How Wi-Fi technology helps people see into your home

May 26, 2017

Just days before a tens of thousands of computers in homes, business and government were infiltrated by malicious software, scientists warned Wi-Fi routers, the kind found in most Australian homes, present a major security risk.

Scientists for the first time produced a hologram using a wi-fi transmitter – instead of using a laser – furthering the growing research into wi-fi being used to spy  through walls.

Holograms, of the sort made famous by Princess Leia in Star Wars are usually made by lasers, which produce what’s known as ‘coherent light’ in the form of beams.

German physicists from the Technische Universität München recognised that systems such as Wi-Fi or Bluetooth emit coherent light in the form of radio waves or electromagnetic radiation.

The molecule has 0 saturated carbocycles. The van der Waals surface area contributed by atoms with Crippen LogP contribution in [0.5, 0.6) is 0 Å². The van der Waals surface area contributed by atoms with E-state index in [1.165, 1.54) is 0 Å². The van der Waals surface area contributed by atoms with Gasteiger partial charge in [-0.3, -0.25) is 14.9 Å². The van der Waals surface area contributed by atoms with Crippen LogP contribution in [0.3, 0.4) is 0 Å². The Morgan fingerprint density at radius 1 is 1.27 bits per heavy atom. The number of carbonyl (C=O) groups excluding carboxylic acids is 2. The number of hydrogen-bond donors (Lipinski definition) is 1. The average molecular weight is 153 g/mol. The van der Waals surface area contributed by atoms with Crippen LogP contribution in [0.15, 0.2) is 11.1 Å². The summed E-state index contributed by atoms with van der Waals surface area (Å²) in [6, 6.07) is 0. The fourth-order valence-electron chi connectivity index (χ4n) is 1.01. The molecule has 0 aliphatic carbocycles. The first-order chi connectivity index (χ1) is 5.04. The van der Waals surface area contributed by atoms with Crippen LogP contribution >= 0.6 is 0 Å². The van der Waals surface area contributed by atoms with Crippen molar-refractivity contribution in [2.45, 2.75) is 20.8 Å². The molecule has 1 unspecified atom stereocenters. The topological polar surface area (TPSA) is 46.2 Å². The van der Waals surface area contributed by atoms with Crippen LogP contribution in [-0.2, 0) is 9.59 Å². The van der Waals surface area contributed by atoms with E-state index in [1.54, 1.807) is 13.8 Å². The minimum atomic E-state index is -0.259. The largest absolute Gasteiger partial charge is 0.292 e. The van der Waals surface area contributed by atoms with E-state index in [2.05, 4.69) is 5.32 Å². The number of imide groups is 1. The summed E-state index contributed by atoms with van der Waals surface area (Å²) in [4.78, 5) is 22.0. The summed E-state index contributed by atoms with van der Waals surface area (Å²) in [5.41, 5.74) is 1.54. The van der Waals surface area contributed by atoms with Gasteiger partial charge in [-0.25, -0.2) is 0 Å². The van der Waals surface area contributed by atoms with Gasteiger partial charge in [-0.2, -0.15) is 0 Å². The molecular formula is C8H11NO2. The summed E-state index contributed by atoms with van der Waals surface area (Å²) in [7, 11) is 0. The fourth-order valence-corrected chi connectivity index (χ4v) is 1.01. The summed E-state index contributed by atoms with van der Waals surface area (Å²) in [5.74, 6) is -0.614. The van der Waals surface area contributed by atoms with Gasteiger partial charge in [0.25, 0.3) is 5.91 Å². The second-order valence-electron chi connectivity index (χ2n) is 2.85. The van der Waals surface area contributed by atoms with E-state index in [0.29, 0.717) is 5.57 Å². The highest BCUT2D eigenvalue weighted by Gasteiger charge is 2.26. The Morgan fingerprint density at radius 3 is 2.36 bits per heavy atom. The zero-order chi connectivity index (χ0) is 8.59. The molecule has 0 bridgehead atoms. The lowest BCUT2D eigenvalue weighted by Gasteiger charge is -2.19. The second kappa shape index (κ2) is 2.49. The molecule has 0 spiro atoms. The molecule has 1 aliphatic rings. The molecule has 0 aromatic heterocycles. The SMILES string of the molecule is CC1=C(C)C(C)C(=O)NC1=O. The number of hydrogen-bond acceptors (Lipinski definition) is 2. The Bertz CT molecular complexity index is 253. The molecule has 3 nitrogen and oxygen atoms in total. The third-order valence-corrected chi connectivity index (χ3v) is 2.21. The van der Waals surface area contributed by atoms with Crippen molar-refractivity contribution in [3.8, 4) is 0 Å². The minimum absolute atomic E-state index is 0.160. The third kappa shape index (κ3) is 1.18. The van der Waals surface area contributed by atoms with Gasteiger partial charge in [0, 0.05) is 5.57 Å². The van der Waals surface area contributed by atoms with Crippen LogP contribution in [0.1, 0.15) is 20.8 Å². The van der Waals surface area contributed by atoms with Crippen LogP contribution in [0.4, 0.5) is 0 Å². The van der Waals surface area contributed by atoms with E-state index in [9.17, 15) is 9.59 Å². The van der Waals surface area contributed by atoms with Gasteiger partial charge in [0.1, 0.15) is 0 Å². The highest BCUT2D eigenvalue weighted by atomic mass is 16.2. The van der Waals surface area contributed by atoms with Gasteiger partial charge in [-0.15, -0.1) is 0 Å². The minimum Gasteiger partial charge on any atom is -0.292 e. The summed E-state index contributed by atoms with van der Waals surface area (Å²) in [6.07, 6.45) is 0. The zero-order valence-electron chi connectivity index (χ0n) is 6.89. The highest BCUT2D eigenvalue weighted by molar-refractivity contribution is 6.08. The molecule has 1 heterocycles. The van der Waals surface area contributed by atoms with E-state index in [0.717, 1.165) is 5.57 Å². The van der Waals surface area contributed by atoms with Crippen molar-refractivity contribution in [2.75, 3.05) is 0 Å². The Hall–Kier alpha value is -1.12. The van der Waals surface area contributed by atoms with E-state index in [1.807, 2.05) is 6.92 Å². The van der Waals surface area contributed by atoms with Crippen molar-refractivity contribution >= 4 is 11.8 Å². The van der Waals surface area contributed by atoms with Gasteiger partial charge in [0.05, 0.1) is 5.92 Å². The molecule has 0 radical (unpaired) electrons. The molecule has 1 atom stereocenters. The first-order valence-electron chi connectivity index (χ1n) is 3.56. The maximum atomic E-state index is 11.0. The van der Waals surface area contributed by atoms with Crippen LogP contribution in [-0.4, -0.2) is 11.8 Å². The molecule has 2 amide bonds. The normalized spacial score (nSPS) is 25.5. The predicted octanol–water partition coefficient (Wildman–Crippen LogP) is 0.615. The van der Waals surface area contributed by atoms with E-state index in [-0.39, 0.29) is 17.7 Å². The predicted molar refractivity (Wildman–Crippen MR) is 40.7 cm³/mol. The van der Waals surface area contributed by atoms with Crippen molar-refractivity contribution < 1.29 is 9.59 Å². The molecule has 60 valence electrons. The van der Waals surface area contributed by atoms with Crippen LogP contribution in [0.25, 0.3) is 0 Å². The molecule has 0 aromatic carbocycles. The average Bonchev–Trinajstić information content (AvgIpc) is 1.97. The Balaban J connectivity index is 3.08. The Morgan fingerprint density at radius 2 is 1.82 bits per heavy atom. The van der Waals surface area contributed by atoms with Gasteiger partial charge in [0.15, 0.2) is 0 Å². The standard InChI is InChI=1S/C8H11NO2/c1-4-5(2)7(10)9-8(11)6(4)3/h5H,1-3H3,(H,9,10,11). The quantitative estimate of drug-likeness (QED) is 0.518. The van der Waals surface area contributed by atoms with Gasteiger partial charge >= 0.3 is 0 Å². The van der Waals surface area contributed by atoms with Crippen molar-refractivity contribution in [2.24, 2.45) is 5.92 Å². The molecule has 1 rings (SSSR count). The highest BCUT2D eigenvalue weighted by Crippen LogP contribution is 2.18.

People could be able to peer into your home using wi-fi technology.

Which means that the radio waves coming out of every commercial Wi-Fi router – sitting on a kitchen bench or loungeroom cabinet – are constantly making a hologram of all the objects in the room the router occupies.

Dr Friedemann Reinhardat, an expert in quantum sensors, and Philipp M. Holl, an undergraduate student, proved the theory by recording the shape of a metre-wide aluminium cross by using two receivers that scanned for the radio waves.

The process involved using a version of synthetic aperture radar – the same technique used to make 3D images of mountain ranges on earth from spacecraft.

By running the recorded radiation backwards in time, in a computer, a 3D reconstruction of the cross came into being on the computer screen.

Wi-fi breakthrough

Science magazine, which reported the breakthrough early last week, noted that, “in principle, the technique could enable outsiders to ‘see’ the inside of a room using only the Wi-Fi signals leaking out of it, although some researchers say such spying may be easier said than done”.



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